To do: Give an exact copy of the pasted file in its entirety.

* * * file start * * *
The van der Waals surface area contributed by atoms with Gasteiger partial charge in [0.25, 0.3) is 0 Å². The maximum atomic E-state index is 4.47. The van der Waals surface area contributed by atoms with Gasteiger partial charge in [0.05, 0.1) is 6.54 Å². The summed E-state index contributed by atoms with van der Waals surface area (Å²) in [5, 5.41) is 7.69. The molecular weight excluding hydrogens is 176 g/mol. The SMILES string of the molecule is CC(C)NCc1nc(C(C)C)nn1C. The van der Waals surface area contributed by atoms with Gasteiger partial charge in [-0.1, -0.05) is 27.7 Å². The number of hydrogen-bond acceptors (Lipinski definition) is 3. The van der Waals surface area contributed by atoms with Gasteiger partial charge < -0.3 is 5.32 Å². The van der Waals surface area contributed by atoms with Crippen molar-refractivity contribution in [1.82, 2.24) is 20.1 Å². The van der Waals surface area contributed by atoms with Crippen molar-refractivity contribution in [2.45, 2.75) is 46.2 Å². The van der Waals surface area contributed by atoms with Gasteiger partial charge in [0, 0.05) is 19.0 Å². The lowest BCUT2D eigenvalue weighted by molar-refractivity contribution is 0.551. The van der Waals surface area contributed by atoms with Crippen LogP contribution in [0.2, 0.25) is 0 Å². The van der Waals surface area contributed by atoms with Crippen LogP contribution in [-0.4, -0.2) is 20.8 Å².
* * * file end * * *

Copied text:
The van der Waals surface area contributed by atoms with Gasteiger partial charge in [0.25, 0.3) is 0 Å². The maximum atomic E-state index is 4.47. The van der Waals surface area contributed by atoms with Gasteiger partial charge in [0.05, 0.1) is 6.54 Å². The summed E-state index contributed by atoms with van der Waals surface area (Å²) in [5, 5.41) is 7.69. The molecular weight excluding hydrogens is 176 g/mol. The SMILES string of the molecule is CC(C)NCc1nc(C(C)C)nn1C. The van der Waals surface area contributed by atoms with Gasteiger partial charge in [-0.1, -0.05) is 27.7 Å². The number of hydrogen-bond acceptors (Lipinski definition) is 3. The van der Waals surface area contributed by atoms with Gasteiger partial charge < -0.3 is 5.32 Å². The van der Waals surface area contributed by atoms with Crippen molar-refractivity contribution in [1.82, 2.24) is 20.1 Å². The van der Waals surface area contributed by atoms with Crippen molar-refractivity contribution in [2.45, 2.75) is 46.2 Å². The van der Waals surface area contributed by atoms with Gasteiger partial charge in [0, 0.05) is 19.0 Å². The lowest BCUT2D eigenvalue weighted by molar-refractivity contribution is 0.551. The van der Waals surface area contributed by atoms with Crippen LogP contribution in [0.2, 0.25) is 0 Å². The van der Waals surface area contributed by atoms with Crippen LogP contribution in [-0.4, -0.2) is 20.8 Å².